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Publication Date



Case Western Reserve Journal of International Law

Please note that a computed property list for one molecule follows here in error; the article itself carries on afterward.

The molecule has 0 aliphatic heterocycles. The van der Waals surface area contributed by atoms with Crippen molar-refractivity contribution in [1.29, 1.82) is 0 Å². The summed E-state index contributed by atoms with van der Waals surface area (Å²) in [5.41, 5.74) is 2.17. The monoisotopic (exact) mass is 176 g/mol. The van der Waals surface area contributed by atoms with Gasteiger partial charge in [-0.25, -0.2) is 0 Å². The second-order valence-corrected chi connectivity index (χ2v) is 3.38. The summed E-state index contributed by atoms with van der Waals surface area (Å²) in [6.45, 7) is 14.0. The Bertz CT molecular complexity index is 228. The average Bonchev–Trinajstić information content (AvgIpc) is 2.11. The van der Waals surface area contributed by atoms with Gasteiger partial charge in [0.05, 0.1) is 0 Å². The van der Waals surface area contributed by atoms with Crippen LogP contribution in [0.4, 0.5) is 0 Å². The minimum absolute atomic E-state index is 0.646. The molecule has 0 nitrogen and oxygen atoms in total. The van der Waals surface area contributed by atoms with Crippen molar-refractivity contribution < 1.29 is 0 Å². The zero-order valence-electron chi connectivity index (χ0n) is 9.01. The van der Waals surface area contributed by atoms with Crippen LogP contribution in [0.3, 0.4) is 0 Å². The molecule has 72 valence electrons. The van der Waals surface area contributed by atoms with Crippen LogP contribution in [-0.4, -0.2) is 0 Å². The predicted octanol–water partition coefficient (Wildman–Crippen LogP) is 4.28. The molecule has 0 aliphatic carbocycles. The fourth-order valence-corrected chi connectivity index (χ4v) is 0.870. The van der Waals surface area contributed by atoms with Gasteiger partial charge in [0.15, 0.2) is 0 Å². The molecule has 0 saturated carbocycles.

Some have argued that the detention center at Guantanamo Bay cannot be closed until the U.S. passes new preventive detention laws that would allow it to detain those who cannot be tried but are considered too dangerous to release. This article rejects these claims, concluding that the existing criminal justice system can adequately deal with those who the U.S. should be seeking to detain. The article also warns of the costs of trying to set up an entirely new system of detention without charge. The article cautions that such a system will negate many of the reputational gains associated with the closure of Guantanamo, will undoubtedly be subject to multiple court challenges and delay, and will put a continuous spotlight on those subject to this alternative detention system-allowing them to glorify themselves as martyrs, rather than forcing them to bear the opprobrium of a criminal conviction.



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